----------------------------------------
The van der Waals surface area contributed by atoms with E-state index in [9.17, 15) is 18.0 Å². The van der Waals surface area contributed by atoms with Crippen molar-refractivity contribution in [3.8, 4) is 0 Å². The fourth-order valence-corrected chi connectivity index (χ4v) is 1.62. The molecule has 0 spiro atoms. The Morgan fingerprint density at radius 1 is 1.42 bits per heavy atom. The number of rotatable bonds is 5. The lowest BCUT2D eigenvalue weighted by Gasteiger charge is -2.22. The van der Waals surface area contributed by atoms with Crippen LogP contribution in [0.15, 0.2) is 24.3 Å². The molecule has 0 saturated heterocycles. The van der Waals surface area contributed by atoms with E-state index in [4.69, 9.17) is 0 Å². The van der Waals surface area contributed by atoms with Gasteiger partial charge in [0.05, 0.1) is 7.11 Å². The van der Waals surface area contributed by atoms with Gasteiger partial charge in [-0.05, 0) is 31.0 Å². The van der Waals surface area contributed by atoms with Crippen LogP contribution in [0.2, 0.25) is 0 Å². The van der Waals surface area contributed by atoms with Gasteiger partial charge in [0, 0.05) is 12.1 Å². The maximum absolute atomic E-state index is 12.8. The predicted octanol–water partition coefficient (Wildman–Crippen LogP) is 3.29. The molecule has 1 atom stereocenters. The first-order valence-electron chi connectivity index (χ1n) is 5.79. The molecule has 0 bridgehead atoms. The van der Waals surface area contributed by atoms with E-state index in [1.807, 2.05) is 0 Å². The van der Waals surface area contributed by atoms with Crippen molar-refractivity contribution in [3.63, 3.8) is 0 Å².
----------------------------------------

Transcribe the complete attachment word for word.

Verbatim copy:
The van der Waals surface area contributed by atoms with E-state index in [9.17, 15) is 18.0 Å². The van der Waals surface area contributed by atoms with Crippen molar-refractivity contribution in [3.8, 4) is 0 Å². The fourth-order valence-corrected chi connectivity index (χ4v) is 1.62. The molecule has 0 spiro atoms. The Morgan fingerprint density at radius 1 is 1.42 bits per heavy atom. The number of rotatable bonds is 5. The lowest BCUT2D eigenvalue weighted by Gasteiger charge is -2.22. The van der Waals surface area contributed by atoms with Crippen LogP contribution in [0.15, 0.2) is 24.3 Å². The molecule has 0 saturated heterocycles. The van der Waals surface area contributed by atoms with E-state index in [4.69, 9.17) is 0 Å². The van der Waals surface area contributed by atoms with Gasteiger partial charge in [0.05, 0.1) is 7.11 Å². The van der Waals surface area contributed by atoms with Gasteiger partial charge in [-0.05, 0) is 31.0 Å². The van der Waals surface area contributed by atoms with Crippen LogP contribution in [0.2, 0.25) is 0 Å². The van der Waals surface area contributed by atoms with Gasteiger partial charge in [0, 0.05) is 12.1 Å². The maximum absolute atomic E-state index is 12.8. The predicted octanol–water partition coefficient (Wildman–Crippen LogP) is 3.29. The molecule has 1 atom stereocenters. The first-order valence-electron chi connectivity index (χ1n) is 5.79. The molecule has 0 bridgehead atoms. The van der Waals surface area contributed by atoms with E-state index in [1.807, 2.05) is 0 Å². The van der Waals surface area contributed by atoms with Crippen molar-refractivity contribution in [3.63, 3.8) is 0 Å².